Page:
Pink Floyd reunited for Live 8 and the Make Poverty History campaign in 2005.

Before that, in 2005, many of you may remember the Live 8 concerts which urged leaders to Make Poverty History by forgiving third world debt and coming up with better ways of delivering aid, and more of it.

Other matters on the agenda in more recent years have been climate change, the situation in Syria, the global economic crisis and the debt crisis in the eurozone. This year the G8 is going back to its roots with economic and trade matters big on the agenda.

But does the G8 have any actual power?

The G8 should not be confused with some sort of administrative structure that comes up with laws and enforces them. It is not like the United Nations, the European Union or the World Bank. There are no permanent staff, no budgets and no offices.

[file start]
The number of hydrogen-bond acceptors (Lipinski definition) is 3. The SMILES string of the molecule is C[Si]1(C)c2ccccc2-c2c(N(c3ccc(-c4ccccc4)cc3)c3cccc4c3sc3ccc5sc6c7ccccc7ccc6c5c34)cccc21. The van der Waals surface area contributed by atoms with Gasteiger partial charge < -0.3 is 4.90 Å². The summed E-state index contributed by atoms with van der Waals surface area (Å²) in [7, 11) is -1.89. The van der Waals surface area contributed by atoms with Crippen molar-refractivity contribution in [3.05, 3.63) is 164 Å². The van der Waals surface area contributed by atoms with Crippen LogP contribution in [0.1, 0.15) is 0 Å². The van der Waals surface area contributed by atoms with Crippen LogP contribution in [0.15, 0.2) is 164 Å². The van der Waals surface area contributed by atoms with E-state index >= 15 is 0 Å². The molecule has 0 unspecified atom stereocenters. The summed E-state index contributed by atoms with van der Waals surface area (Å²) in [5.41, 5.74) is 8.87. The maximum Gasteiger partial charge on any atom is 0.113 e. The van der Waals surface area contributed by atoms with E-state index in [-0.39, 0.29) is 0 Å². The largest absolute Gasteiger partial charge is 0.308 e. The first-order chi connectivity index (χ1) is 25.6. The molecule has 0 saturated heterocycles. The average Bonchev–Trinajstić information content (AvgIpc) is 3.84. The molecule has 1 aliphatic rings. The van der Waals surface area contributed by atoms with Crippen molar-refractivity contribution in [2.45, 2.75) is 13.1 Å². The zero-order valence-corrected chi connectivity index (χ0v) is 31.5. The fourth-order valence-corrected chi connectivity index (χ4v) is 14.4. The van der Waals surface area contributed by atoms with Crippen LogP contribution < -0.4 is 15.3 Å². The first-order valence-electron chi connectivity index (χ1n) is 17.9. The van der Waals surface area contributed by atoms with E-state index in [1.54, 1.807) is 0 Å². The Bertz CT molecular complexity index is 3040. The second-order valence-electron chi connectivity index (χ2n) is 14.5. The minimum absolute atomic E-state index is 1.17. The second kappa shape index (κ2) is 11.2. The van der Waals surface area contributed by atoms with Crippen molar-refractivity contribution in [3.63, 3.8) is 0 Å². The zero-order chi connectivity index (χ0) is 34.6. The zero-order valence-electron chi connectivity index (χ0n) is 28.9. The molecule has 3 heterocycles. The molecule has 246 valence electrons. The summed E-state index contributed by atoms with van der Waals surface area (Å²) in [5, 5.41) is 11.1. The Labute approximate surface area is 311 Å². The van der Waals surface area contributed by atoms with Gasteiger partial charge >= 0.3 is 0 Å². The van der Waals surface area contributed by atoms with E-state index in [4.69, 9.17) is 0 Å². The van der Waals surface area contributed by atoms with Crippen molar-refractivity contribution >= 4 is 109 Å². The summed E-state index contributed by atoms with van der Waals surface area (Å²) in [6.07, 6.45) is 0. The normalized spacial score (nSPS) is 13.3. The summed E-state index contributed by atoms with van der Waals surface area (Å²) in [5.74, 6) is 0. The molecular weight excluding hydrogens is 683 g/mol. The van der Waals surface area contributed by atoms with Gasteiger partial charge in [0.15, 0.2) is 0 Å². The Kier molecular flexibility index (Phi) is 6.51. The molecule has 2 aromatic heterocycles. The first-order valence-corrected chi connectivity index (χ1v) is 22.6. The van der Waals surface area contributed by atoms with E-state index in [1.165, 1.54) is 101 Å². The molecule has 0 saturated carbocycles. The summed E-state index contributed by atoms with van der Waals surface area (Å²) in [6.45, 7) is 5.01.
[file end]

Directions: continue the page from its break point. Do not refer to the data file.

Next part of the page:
With no secretariat and no policy-making powers the G8 can only agree on policies by consensus but has no way of ensuring compliance with these policies. There are no real checks and balances to make sure targets – if indeed there really are any – are met.

The only real clout of the G8 lies in its power and the fact that collectively the eight countries are responsible for around 50 per cent of global gross domestic product.

Members of international relief group Oxfam dressed as the G8 leaders in 2008

Sounds like a bit of a talking shop to me…

This is an accusation often leveled against the summits and their effectiveness particularly given the cost and the disruption they can cause in the area where they take place.

Furthermore, one of the world’s largest and fastest-growing economies, China, is not among the G8 membership and neither is India nor any Latin American or African country.

This leads critics, and those often found protesting at summits, to say that the G8 consists only of an elite, self-selected group of industrialised nations, who are formulating policies and positions at the expense of everyone else.